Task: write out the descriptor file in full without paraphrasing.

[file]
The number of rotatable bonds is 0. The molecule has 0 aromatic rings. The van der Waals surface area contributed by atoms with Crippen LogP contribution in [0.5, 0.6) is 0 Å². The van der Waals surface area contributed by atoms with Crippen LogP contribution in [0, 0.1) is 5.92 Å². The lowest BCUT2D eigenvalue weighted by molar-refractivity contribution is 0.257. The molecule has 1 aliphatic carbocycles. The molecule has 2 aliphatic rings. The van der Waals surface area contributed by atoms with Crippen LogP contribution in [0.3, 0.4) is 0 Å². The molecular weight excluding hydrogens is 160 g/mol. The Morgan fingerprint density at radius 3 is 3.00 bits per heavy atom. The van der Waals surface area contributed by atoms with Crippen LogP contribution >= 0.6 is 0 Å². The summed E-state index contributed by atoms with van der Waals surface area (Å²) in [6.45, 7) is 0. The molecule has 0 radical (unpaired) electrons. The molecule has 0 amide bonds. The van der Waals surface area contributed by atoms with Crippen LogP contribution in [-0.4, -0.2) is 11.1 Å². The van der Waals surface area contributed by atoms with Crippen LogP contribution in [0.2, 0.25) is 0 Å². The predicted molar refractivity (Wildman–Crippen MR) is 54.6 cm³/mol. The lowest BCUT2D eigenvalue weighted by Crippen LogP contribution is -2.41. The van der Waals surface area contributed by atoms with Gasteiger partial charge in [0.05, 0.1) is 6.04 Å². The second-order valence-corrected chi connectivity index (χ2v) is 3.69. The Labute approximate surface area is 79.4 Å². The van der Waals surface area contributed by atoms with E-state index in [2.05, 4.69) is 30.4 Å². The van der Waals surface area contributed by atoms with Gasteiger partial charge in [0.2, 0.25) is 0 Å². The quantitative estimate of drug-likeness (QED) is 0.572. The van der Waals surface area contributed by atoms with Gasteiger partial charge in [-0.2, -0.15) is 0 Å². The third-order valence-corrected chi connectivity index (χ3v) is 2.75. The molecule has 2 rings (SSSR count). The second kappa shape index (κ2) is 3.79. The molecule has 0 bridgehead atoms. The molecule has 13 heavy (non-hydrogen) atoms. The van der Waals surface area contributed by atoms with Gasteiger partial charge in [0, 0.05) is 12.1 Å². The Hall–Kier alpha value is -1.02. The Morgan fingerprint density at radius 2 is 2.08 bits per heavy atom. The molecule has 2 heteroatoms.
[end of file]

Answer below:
The number of rotatable bonds is 0. The molecule has 0 aromatic rings. The van der Waals surface area contributed by atoms with Crippen LogP contribution in [0.5, 0.6) is 0 Å². The van der Waals surface area contributed by atoms with Crippen LogP contribution in [0, 0.1) is 5.92 Å². The lowest BCUT2D eigenvalue weighted by molar-refractivity contribution is 0.257. The molecule has 1 aliphatic carbocycles. The molecule has 2 aliphatic rings. The van der Waals surface area contributed by atoms with Crippen LogP contribution in [0.3, 0.4) is 0 Å². The molecular weight excluding hydrogens is 160 g/mol. The Morgan fingerprint density at radius 3 is 3.00 bits per heavy atom. The van der Waals surface area contributed by atoms with Crippen LogP contribution >= 0.6 is 0 Å². The summed E-state index contributed by atoms with van der Waals surface area (Å²) in [6.45, 7) is 0. The molecule has 0 radical (unpaired) electrons. The molecule has 0 amide bonds. The van der Waals surface area contributed by atoms with Crippen LogP contribution in [-0.4, -0.2) is 11.1 Å². The van der Waals surface area contributed by atoms with Crippen LogP contribution in [0.2, 0.25) is 0 Å². The predicted molar refractivity (Wildman–Crippen MR) is 54.6 cm³/mol. The lowest BCUT2D eigenvalue weighted by Crippen LogP contribution is -2.41. The van der Waals surface area contributed by atoms with Gasteiger partial charge in [0.05, 0.1) is 6.04 Å². The second-order valence-corrected chi connectivity index (χ2v) is 3.69. The Labute approximate surface area is 79.4 Å². The van der Waals surface area contributed by atoms with E-state index in [2.05, 4.69) is 30.4 Å². The van der Waals surface area contributed by atoms with Gasteiger partial charge in [0.2, 0.25) is 0 Å². The quantitative estimate of drug-likeness (QED) is 0.572. The van der Waals surface area contributed by atoms with Gasteiger partial charge in [-0.2, -0.15) is 0 Å². The third-order valence-corrected chi connectivity index (χ3v) is 2.75. The molecule has 2 rings (SSSR count). The second kappa shape index (κ2) is 3.79. The molecule has 0 bridgehead atoms. The molecule has 13 heavy (non-hydrogen) atoms. The van der Waals surface area contributed by atoms with Gasteiger partial charge in [0, 0.05) is 12.1 Å². The Hall–Kier alpha value is -1.02. The Morgan fingerprint density at radius 2 is 2.08 bits per heavy atom. The molecule has 2 heteroatoms.